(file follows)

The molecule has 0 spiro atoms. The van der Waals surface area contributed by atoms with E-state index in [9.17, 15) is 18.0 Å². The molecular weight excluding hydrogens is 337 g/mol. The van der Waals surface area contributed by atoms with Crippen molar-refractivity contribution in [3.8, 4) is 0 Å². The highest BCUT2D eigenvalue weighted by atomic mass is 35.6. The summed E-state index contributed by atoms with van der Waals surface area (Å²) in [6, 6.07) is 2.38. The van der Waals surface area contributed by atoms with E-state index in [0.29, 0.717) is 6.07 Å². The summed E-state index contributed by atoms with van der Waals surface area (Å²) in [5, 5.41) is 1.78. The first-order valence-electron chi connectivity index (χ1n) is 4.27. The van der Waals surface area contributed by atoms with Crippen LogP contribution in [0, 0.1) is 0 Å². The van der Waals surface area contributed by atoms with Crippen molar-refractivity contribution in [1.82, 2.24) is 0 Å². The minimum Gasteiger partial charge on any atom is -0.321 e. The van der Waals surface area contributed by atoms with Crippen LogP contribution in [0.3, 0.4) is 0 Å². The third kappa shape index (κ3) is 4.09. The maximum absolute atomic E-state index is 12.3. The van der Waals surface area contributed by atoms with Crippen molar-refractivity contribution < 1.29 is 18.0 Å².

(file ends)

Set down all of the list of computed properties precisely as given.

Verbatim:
The molecule has 0 spiro atoms. The van der Waals surface area contributed by atoms with E-state index in [9.17, 15) is 18.0 Å². The molecular weight excluding hydrogens is 337 g/mol. The van der Waals surface area contributed by atoms with Crippen molar-refractivity contribution in [3.8, 4) is 0 Å². The highest BCUT2D eigenvalue weighted by atomic mass is 35.6. The summed E-state index contributed by atoms with van der Waals surface area (Å²) in [6, 6.07) is 2.38. The van der Waals surface area contributed by atoms with E-state index in [0.29, 0.717) is 6.07 Å². The summed E-state index contributed by atoms with van der Waals surface area (Å²) in [5, 5.41) is 1.78. The first-order valence-electron chi connectivity index (χ1n) is 4.27. The van der Waals surface area contributed by atoms with Crippen LogP contribution in [0, 0.1) is 0 Å². The van der Waals surface area contributed by atoms with Crippen molar-refractivity contribution in [1.82, 2.24) is 0 Å². The minimum Gasteiger partial charge on any atom is -0.321 e. The van der Waals surface area contributed by atoms with Crippen LogP contribution in [0.3, 0.4) is 0 Å². The third kappa shape index (κ3) is 4.09. The maximum absolute atomic E-state index is 12.3. The van der Waals surface area contributed by atoms with Crippen molar-refractivity contribution < 1.29 is 18.0 Å².